'Avengers: Endgame' Final Path — The Journey of Black Widow
Iron Man, Hulk, Black Widow, Thor, Hawkeye, Captain America. The six founding Avengers are on a collision course with destiny in Avengers: Endgame, an adventure from which one or more of them may not walk away. As the end of the line draws near for the original heroes of the Marvel Cinematic Universe, The Hollywood Reporter's Josh Wigler offers up predictions in a new series of Final Path columns, with all eyes on the six aforementioned Avengers and their deadliest enemy yet, Thanos. Up next: Black Widow.
What lies ahead in Avengers: Endgame, the Russo Bros.' answer to the Infinity War snap heard 'round the world? The answer is only a few weeks away, and is likely catastrophic for at least a few fan-favorite Marvel Cinematic Universe heroes. But whatever the future has in store for Earth's mightiest heroes, it won't be the end of the line for Black Widow (Scarlett Johansson), not by a long shot.
This Week In Heat Vision breakdown
A founding Avenger, the Russian spy turned SHIELD agent has acted in a supporting role through numerous Marvel movies, including the upcoming Endgame. Soon, Black Widow will step into the spotlight with a feature film all her own. Does that guarantee her survival through the end of Endgame, then? Read on for The Hollywood Reporter's official predictions for the character in the latest Avengers: Final Path column, including a look back at Black Widow's journey thus far.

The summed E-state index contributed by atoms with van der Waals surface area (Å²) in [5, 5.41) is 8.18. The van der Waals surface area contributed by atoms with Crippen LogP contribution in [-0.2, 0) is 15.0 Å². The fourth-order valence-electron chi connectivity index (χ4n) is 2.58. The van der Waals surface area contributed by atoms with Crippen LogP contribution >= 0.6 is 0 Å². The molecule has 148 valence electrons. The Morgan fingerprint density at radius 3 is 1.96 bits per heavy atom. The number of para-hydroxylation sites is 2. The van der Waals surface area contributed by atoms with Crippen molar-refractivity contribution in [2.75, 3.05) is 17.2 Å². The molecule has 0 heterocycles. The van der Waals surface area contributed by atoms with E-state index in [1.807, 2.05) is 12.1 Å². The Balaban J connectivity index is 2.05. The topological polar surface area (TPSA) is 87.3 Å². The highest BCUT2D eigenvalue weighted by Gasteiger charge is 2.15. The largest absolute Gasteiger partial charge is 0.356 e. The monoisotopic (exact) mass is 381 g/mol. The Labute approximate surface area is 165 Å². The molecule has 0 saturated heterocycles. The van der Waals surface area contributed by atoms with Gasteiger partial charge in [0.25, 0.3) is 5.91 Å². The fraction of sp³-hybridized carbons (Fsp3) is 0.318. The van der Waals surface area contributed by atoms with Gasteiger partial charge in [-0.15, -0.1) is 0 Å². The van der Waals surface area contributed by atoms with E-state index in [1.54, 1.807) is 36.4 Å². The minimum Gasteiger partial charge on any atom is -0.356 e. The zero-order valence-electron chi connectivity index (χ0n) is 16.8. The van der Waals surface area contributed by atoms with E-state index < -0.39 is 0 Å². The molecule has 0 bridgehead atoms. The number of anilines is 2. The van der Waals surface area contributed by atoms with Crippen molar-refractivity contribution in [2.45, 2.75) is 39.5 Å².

Name: Natalia Alianovna Romanova, also known as Natasha Romanoff, also known as Black Widow.
Powers: Highly trained in the arts of assassination and espionage.
Defining Quote: "I've got red in my ledger. I'd like to wipe it out."
First Appearance: Iron Man 2, posing as Natalie Rushman, assistant to Tony Stark (Robert Downey Jr.), a disguise she inhabits in order to keep tabs on the future Avenger.
Worst Appearance: Also Iron Man 2, but only by default. Hulk's secret is that he's always angry. Black Widow's secret is this: she's the not-so-secret weapon in every single one of her Marvel Cinematic Universe appearances, enhancing action and deepening emotional weight at every possible turn.
Best Appearance: Captain America: The Winter Soldier, in which she solidifies her friendship and alliance with Steve Rogers (Chris Evans) beyond their initial encounters in 2012's The Avengers. It's Nat at her best, operating in between the shadows, a glimpse at what may lie ahead when she embarks on her own solo film.
Last Appearance: Captain Marvel, technically. In the first of two post-credits sequences, Natasha and Steve process the aftermath of the dusting. "I've had better nightmares," she quips. Before long, the pair are joined by a new Avenger — indeed, the team's namesake: Carol "Avenger" Danvers (Brie Larson), destined to help save the day in the next fight against Thanos (Josh Brolin).